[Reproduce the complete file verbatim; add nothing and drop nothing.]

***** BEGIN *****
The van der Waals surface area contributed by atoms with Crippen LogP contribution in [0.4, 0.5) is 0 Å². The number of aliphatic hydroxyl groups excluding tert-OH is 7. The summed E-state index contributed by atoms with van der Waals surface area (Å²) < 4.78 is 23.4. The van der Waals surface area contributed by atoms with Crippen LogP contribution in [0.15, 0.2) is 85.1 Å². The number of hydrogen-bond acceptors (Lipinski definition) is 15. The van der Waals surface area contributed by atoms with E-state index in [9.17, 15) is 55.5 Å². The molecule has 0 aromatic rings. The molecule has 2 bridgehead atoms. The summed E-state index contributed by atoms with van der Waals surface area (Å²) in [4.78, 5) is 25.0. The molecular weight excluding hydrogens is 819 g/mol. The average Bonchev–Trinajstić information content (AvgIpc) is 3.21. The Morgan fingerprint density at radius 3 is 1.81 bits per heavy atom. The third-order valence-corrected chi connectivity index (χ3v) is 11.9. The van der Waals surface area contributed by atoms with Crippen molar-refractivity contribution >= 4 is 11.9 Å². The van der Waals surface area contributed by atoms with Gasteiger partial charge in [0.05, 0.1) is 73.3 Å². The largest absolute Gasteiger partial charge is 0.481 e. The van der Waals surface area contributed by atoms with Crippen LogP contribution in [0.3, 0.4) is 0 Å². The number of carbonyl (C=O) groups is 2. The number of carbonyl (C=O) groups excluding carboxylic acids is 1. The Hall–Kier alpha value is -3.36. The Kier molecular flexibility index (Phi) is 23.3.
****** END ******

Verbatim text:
The van der Waals surface area contributed by atoms with Crippen LogP contribution in [0.4, 0.5) is 0 Å². The number of aliphatic hydroxyl groups excluding tert-OH is 7. The summed E-state index contributed by atoms with van der Waals surface area (Å²) < 4.78 is 23.4. The van der Waals surface area contributed by atoms with Crippen LogP contribution in [0.15, 0.2) is 85.1 Å². The number of hydrogen-bond acceptors (Lipinski definition) is 15. The van der Waals surface area contributed by atoms with E-state index in [9.17, 15) is 55.5 Å². The molecule has 0 aromatic rings. The molecule has 2 bridgehead atoms. The summed E-state index contributed by atoms with van der Waals surface area (Å²) in [4.78, 5) is 25.0. The molecular weight excluding hydrogens is 819 g/mol. The average Bonchev–Trinajstić information content (AvgIpc) is 3.21. The Morgan fingerprint density at radius 3 is 1.81 bits per heavy atom. The third-order valence-corrected chi connectivity index (χ3v) is 11.9. The van der Waals surface area contributed by atoms with Crippen molar-refractivity contribution >= 4 is 11.9 Å². The van der Waals surface area contributed by atoms with Gasteiger partial charge in [0.05, 0.1) is 73.3 Å². The largest absolute Gasteiger partial charge is 0.481 e. The van der Waals surface area contributed by atoms with Crippen LogP contribution in [0.3, 0.4) is 0 Å². The number of carbonyl (C=O) groups is 2. The number of carbonyl (C=O) groups excluding carboxylic acids is 1. The Hall–Kier alpha value is -3.36. The Kier molecular flexibility index (Phi) is 23.3.